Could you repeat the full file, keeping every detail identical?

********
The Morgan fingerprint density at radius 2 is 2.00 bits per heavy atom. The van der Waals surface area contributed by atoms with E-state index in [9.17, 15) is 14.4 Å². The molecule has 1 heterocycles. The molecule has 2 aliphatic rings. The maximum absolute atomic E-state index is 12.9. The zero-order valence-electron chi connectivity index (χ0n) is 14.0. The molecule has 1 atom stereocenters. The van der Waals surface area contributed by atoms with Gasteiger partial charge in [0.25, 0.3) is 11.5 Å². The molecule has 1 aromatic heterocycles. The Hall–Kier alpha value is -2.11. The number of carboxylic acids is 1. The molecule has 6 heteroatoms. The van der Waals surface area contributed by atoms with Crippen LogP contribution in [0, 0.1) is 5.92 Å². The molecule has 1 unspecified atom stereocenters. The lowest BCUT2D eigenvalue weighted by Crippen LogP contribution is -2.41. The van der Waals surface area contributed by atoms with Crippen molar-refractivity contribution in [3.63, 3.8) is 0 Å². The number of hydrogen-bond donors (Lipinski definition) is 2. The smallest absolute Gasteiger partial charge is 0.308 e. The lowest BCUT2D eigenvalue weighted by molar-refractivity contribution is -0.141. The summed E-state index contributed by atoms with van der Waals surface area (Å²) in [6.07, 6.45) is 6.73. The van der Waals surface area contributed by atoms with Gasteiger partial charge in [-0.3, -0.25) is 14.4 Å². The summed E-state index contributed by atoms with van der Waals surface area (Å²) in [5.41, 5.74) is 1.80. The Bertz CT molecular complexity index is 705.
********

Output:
The Morgan fingerprint density at radius 2 is 2.00 bits per heavy atom. The van der Waals surface area contributed by atoms with E-state index in [9.17, 15) is 14.4 Å². The molecule has 1 heterocycles. The molecule has 2 aliphatic rings. The maximum absolute atomic E-state index is 12.9. The zero-order valence-electron chi connectivity index (χ0n) is 14.0. The molecule has 1 atom stereocenters. The van der Waals surface area contributed by atoms with Gasteiger partial charge in [0.25, 0.3) is 11.5 Å². The molecule has 1 aromatic heterocycles. The Hall–Kier alpha value is -2.11. The number of carboxylic acids is 1. The molecule has 6 heteroatoms. The van der Waals surface area contributed by atoms with Crippen LogP contribution in [0, 0.1) is 5.92 Å². The molecule has 1 unspecified atom stereocenters. The lowest BCUT2D eigenvalue weighted by Crippen LogP contribution is -2.41. The van der Waals surface area contributed by atoms with Crippen molar-refractivity contribution in [3.63, 3.8) is 0 Å². The number of hydrogen-bond donors (Lipinski definition) is 2. The smallest absolute Gasteiger partial charge is 0.308 e. The lowest BCUT2D eigenvalue weighted by molar-refractivity contribution is -0.141. The summed E-state index contributed by atoms with van der Waals surface area (Å²) in [6.07, 6.45) is 6.73. The van der Waals surface area contributed by atoms with Gasteiger partial charge in [-0.3, -0.25) is 14.4 Å². The summed E-state index contributed by atoms with van der Waals surface area (Å²) in [5.41, 5.74) is 1.80. The Bertz CT molecular complexity index is 705.